“In all major genres, vivid detail is the life blood of fiction…the reader is regularly presented with the proofs—in the form of closely observed details – that is what is said to be happening is really happening.” - John Gardener, The Art of Fiction
“When people ask me the personal-experience question, my response is that I write from my personal experiences, whether I’ve had them or not…I treat it personally; if it is not personal, I don’t want to be involved. If it is solely intellectual, some concept of puzzle I’m tempted by, I will explore it until I find the personal element and something sparks. Having a feeling for my material means sending myself on each journey, whether I’ve actually been there or not, and it involves the powerful act of the imagination that good writing requires: empathy.” – Ron Carlson, Ron Carlson Writes A Story
I was recently asked to do a professional workshop for middle school teachers. I had never done one before--and so I was told to teach what I know. My first young adult novel, LIE, had ten distinct point of view characters; my upcoming novel, BEFORE MY EYES, has three. I've spent a lot of time figuring out to write compelling, realistic characters. But the older I get, the less I know, particularly about writing. Or, I've discovered how much I still need to learn. One thing I've spent a lot of time is developing characters. I feel like I've spent my whole life observing people but as a writer I've worked at looking, thinking, reflecting, dreaming about the characters I've writing.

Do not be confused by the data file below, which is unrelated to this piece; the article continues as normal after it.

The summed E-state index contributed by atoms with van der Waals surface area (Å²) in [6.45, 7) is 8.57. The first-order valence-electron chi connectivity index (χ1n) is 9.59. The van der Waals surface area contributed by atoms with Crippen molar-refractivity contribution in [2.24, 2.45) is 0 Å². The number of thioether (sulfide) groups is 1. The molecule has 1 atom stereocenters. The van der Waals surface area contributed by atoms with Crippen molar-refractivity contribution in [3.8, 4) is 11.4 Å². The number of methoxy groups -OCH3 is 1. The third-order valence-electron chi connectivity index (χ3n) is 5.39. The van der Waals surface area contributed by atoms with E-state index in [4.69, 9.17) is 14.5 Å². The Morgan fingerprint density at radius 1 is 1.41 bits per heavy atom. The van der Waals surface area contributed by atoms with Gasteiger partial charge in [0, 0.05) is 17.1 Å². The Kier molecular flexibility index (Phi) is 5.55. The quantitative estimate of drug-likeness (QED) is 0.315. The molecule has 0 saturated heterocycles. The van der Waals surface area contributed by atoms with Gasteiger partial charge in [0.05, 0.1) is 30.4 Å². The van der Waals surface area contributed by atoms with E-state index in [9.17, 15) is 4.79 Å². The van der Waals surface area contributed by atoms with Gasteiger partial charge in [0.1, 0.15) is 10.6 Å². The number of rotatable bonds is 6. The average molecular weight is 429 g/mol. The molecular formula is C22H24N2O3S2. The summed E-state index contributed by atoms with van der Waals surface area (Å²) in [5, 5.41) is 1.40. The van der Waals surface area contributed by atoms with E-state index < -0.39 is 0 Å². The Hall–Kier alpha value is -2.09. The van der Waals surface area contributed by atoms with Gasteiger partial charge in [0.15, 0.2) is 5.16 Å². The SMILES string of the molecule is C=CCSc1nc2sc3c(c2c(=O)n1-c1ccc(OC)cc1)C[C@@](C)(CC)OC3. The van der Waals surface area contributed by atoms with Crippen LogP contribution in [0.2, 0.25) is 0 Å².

Still, I'm a student of writing. So for this workshop, I read a book that an on line group recommended to me from a master teacher -- Ron Carlson. And I re-read a book that my first writing master, Raymond Carver, suggested that I read: The Art of Fiction.
Here are two character-writing exercises,inspired by Ron Carlson Writes a Story
and The Art of Fiction:
1) Take a simple act, say unbuttoning a shirt, pulling on a sock, pouring a cup of milk, and write it in slow motion, on that is, give it two hundred words. Don’t automatically lapse into hyperbole (and thereby the comic), but think of the effect: make it matter-of-fact, sinister, gross, full of touch, feel, sight, and smell. Go from a wide lens on the room to a close up on the details. Let the details show you the emotion of the moment.
2) Write two hundred words on a character entering a space (a car, a classroom, a kitchen, a backyard, etc). Inventory all the sense of the space as she moves toward the one thing that she desperately wants in that space. Take your time and describe in detail what the character sees, hears, smells, senses and knows – and doesn’t know—about the surroundings.
3. Bonus – Revise one of the above into a “flash” short story of 500 words. Delve deeper into the character with dialogue or more details on setting, other characters, and conflict. Read your story out loud to yourself before finalizing the work. Ask yourself: have you created a fictional dream or movie in the reader’s mind?Have I created it in my own?
And keep writing! And reading... look for my new novel:BEFORE MY EYES, the story of three fragile young adults at the end of a long, hot summer, from St. Martin's Press in February, 2014!